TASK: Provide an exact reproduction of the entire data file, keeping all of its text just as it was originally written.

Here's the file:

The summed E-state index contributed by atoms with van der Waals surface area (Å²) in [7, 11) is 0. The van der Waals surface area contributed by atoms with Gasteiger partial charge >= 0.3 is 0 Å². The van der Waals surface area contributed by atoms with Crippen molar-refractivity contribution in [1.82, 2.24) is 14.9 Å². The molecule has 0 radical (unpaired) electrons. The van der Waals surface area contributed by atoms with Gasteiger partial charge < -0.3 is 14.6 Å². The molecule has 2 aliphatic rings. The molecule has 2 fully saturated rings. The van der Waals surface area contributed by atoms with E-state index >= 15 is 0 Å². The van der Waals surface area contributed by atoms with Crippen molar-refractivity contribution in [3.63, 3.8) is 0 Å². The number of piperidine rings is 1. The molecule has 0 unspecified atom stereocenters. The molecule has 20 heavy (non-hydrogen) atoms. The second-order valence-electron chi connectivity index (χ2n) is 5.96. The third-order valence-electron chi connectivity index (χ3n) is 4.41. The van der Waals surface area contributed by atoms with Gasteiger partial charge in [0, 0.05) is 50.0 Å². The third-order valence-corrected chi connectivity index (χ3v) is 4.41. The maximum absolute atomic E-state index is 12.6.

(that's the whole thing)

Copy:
The summed E-state index contributed by atoms with van der Waals surface area (Å²) in [7, 11) is 0. The van der Waals surface area contributed by atoms with Gasteiger partial charge >= 0.3 is 0 Å². The van der Waals surface area contributed by atoms with Crippen molar-refractivity contribution in [1.82, 2.24) is 14.9 Å². The molecule has 0 radical (unpaired) electrons. The van der Waals surface area contributed by atoms with Gasteiger partial charge < -0.3 is 14.6 Å². The molecule has 2 aliphatic rings. The molecule has 2 fully saturated rings. The van der Waals surface area contributed by atoms with E-state index >= 15 is 0 Å². The van der Waals surface area contributed by atoms with Crippen molar-refractivity contribution in [3.63, 3.8) is 0 Å². The number of piperidine rings is 1. The molecule has 0 unspecified atom stereocenters. The molecule has 20 heavy (non-hydrogen) atoms. The second-order valence-electron chi connectivity index (χ2n) is 5.96. The third-order valence-electron chi connectivity index (χ3n) is 4.41. The van der Waals surface area contributed by atoms with Gasteiger partial charge in [0, 0.05) is 50.0 Å². The third-order valence-corrected chi connectivity index (χ3v) is 4.41. The maximum absolute atomic E-state index is 12.6.